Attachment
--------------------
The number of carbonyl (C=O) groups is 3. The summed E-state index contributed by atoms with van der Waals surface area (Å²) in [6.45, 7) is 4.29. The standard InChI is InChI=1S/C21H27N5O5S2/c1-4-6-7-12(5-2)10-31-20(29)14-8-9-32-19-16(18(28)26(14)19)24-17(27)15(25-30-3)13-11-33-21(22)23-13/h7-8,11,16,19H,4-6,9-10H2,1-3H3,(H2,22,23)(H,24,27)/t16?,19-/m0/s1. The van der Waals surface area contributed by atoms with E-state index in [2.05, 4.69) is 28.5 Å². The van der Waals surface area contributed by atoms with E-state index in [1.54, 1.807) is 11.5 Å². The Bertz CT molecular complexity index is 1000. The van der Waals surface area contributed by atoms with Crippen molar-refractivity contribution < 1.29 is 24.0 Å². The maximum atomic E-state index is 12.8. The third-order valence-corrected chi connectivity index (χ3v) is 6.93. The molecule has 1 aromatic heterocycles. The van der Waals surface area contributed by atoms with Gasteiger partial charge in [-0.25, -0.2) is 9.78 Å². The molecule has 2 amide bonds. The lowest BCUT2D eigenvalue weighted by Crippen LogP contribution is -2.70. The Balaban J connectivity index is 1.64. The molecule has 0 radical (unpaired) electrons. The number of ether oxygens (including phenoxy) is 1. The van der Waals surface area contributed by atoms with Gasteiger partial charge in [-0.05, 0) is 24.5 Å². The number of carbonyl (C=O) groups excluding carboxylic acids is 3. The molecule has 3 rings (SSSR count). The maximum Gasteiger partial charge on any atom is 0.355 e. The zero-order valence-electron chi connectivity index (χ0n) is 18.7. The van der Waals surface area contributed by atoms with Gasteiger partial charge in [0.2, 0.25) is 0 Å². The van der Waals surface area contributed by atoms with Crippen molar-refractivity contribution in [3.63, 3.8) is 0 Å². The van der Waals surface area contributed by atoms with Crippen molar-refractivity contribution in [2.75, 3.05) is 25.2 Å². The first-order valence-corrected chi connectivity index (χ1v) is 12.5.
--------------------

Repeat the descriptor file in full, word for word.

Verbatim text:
The number of carbonyl (C=O) groups is 3. The summed E-state index contributed by atoms with van der Waals surface area (Å²) in [6.45, 7) is 4.29. The standard InChI is InChI=1S/C21H27N5O5S2/c1-4-6-7-12(5-2)10-31-20(29)14-8-9-32-19-16(18(28)26(14)19)24-17(27)15(25-30-3)13-11-33-21(22)23-13/h7-8,11,16,19H,4-6,9-10H2,1-3H3,(H2,22,23)(H,24,27)/t16?,19-/m0/s1. The van der Waals surface area contributed by atoms with E-state index in [2.05, 4.69) is 28.5 Å². The van der Waals surface area contributed by atoms with E-state index in [1.54, 1.807) is 11.5 Å². The Bertz CT molecular complexity index is 1000. The van der Waals surface area contributed by atoms with Crippen molar-refractivity contribution < 1.29 is 24.0 Å². The maximum atomic E-state index is 12.8. The third-order valence-corrected chi connectivity index (χ3v) is 6.93. The molecule has 1 aromatic heterocycles. The van der Waals surface area contributed by atoms with Gasteiger partial charge in [-0.25, -0.2) is 9.78 Å². The molecule has 2 amide bonds. The lowest BCUT2D eigenvalue weighted by Crippen LogP contribution is -2.70. The Balaban J connectivity index is 1.64. The molecule has 0 radical (unpaired) electrons. The number of ether oxygens (including phenoxy) is 1. The van der Waals surface area contributed by atoms with Gasteiger partial charge in [-0.05, 0) is 24.5 Å². The number of carbonyl (C=O) groups excluding carboxylic acids is 3. The molecule has 3 rings (SSSR count). The maximum Gasteiger partial charge on any atom is 0.355 e. The zero-order valence-electron chi connectivity index (χ0n) is 18.7. The van der Waals surface area contributed by atoms with Gasteiger partial charge in [0.2, 0.25) is 0 Å². The van der Waals surface area contributed by atoms with Crippen molar-refractivity contribution in [3.63, 3.8) is 0 Å². The van der Waals surface area contributed by atoms with Crippen molar-refractivity contribution in [2.75, 3.05) is 25.2 Å². The first-order valence-corrected chi connectivity index (χ1v) is 12.5.